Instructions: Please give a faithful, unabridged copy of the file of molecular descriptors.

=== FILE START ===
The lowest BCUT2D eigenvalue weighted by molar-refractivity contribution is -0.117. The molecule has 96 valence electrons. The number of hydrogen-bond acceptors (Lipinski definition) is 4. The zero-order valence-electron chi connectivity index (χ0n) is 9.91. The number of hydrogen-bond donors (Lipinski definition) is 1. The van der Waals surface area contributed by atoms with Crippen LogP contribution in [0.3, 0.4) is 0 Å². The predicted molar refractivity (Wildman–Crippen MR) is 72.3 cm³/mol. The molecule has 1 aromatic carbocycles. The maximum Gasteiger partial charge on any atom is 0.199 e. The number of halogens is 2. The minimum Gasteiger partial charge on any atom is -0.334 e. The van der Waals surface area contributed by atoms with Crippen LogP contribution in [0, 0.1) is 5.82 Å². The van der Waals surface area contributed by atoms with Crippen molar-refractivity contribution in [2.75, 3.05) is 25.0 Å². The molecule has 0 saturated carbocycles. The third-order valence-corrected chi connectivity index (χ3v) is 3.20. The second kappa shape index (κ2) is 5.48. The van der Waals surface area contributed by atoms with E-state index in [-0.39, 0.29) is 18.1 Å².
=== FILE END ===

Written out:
The lowest BCUT2D eigenvalue weighted by molar-refractivity contribution is -0.117. The molecule has 96 valence electrons. The number of hydrogen-bond acceptors (Lipinski definition) is 4. The zero-order valence-electron chi connectivity index (χ0n) is 9.91. The number of hydrogen-bond donors (Lipinski definition) is 1. The van der Waals surface area contributed by atoms with Crippen LogP contribution in [0.3, 0.4) is 0 Å². The predicted molar refractivity (Wildman–Crippen MR) is 72.3 cm³/mol. The molecule has 1 aromatic carbocycles. The maximum Gasteiger partial charge on any atom is 0.199 e. The number of halogens is 2. The minimum Gasteiger partial charge on any atom is -0.334 e. The van der Waals surface area contributed by atoms with Crippen LogP contribution in [0, 0.1) is 5.82 Å². The van der Waals surface area contributed by atoms with Crippen molar-refractivity contribution in [2.75, 3.05) is 25.0 Å². The molecule has 0 saturated carbocycles. The third-order valence-corrected chi connectivity index (χ3v) is 3.20. The second kappa shape index (κ2) is 5.48. The van der Waals surface area contributed by atoms with E-state index in [-0.39, 0.29) is 18.1 Å².